Meet Tim, the color expert at Shelby Paint (the local Benjamin Moore store). We met at the new house yesterday to finalize colors for the walls.
But first, lets turn back time a couple weeks. I was in the thick of researching, reviewing and setting up appointments with various contractors and was starting to doubt my ability to make decisions (when you’re talking about spending large sums of money, you want to get things right. Or at least close).
My (exasperated?) husband suggested hiring an interior designer, which pretty much everyone does here. And they are everywhere. Seriously, I have seen more interior decorator/design shops and businesses here per square mile than….well, at least than any other place I’ve lived. After giving it a lot of thought, I agreed we should go ahead and take money out of the home improvement budget and hire someone. However.
My gut didn’t really want to go that route. So I called up my friend and former roommate Liz for her take on the matter. She completely changed my mind, arguing that so many places nowadays will provide design help for free or for a small fee that you can put towards goods or services (upholstery shops, furniture stores, paint stores, carpet places). And, she said, do you want to spend $150 an hour for someone to show you paint samples? No. You have a good aesthetic, she said. You can do this.
Really what she did wasn’t change my mind. I already knew what I wanted to do (or not do, in this case). I just needed someone to believe in me. Before I spoke to her, I felt so overwhelmed and stressed by all of it – the scheduling, the interviewing, the decision-making. After I got it into my head that I could do it, I just got it done. Bing bang boom. Funny how that works.
One of the calls I made was to Shelby Paint. For just $90 ($50 of which you get back in the form of a gift card), a “color expert” will meet with you and help you pick out a color (or in my case, colors) for your project. Bam.
Flash forward to yesterday. How did you end up being a color expert?, I ask Tim. He tells me he started out in sales at another paint shop in town (which has since closed) in the early ’80s. One day his boss asked him if he’d be interested in helping a friend of his pick a color for his office (or house? Drat, I wasn’t taking good notes at this point). He goes over and helps the guy out. Then down the line, he helps another guy out and another, and pretty soon it becomes a regular thing.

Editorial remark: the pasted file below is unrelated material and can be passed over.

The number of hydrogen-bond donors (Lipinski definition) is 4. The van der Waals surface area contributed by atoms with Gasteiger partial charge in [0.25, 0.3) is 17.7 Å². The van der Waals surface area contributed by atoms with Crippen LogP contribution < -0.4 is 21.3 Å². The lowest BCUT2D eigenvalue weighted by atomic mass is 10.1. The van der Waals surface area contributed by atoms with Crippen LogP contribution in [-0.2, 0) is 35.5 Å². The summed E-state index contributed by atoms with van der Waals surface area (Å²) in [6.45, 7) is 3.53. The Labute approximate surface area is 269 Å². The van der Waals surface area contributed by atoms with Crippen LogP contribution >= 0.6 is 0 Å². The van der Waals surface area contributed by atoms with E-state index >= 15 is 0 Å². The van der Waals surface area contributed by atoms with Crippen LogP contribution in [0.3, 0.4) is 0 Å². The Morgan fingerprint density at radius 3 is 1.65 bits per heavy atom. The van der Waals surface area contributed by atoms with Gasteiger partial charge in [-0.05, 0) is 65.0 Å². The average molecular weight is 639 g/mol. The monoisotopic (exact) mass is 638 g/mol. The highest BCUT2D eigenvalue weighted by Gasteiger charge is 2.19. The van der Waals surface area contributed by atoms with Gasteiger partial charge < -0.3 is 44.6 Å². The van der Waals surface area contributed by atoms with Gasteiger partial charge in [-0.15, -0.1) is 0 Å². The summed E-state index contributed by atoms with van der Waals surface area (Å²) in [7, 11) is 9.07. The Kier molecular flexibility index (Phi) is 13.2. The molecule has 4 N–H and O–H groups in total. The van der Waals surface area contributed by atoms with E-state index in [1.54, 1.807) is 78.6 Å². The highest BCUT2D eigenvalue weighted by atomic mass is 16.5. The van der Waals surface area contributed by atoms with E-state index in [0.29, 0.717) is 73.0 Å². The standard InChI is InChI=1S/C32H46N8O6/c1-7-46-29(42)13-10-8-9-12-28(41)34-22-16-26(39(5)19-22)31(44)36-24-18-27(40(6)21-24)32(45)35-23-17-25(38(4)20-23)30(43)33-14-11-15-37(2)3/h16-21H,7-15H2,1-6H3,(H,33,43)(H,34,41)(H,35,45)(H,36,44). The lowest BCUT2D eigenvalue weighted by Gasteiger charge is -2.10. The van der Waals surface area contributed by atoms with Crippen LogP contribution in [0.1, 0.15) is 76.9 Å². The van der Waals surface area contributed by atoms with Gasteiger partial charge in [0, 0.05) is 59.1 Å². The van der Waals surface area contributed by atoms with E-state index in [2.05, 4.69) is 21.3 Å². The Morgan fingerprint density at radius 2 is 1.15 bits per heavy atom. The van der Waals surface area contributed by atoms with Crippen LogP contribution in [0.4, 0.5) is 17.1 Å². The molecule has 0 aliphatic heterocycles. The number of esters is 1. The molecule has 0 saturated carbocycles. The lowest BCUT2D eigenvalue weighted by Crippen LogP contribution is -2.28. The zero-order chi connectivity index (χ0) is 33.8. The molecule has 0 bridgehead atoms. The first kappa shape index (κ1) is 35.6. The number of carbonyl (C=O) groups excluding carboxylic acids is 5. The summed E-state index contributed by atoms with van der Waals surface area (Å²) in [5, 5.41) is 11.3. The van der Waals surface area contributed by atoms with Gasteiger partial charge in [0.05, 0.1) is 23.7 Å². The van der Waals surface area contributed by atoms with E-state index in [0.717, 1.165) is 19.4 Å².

After the shop closed, he moved to his current job at Shelby Paint/Benjamin Moore. At that job interview, he brought up his color consulting abilities and wondered if he could do the same for them. At first they said no. They were skeptical about community interest. He asked for two weeks to prove himself and they agreed. In Tim’s words, “the phones kept ringing,” so he’s still there, doing what he enjoys and is good at (as I can vouch for). At one point, as he was on his hands and knees, digging through his color swatches to find what he thought was a truer gray for the master (the one I’d picked was too green), he said, “This is the fun part, this is what I love doing the most.”
Thankfully (and because I’m awesome), most of the colors I had on my shortlist worked well with each other, so we were able to take our time narrowing them down. Tim made a couple suggestions and substitutions, for example, selecting a creamier white for trim and suggesting we paint the dining room ceiling the same color as the walls (Nantucket Gray, a very subdued gray-green that I had at the top of my list). That’s something I would never have thought of doing, but may actually consider (and if I like it, suggest to the husband over a glass of wine. Or four).
To give me the full effect of how the dining room could make for a dramatic focal point, he closed the french doors, then walked to the front door, pretending to be a guest coming in for the first time. He walked past the dining room to the stairs…yes, he says, this could be a real “wow” moment. Especially after we replace the chandelier. Ahem. He was also interested in the other decor (paint, light fixtures, wallpaper, drapes) the previous owners had left behind. He would ask, “and are you getting rid of these drapes?” and when I affirmed, he would let out a small sigh of relief and say, “thank you” under his breath.
Before he leaves, I asked him about trends. No one is using borders anymore (decorative borders that run underneath ceiling trim). People are going more neutral (Even here in Grosse Pointe? Yes, he says. People are using furniture more as accents or showpieces now). And he’s seeing lots of soft yellow. In kitchens, but also in other parts of the house. And one more thing… Wallpaper? It’s coming back.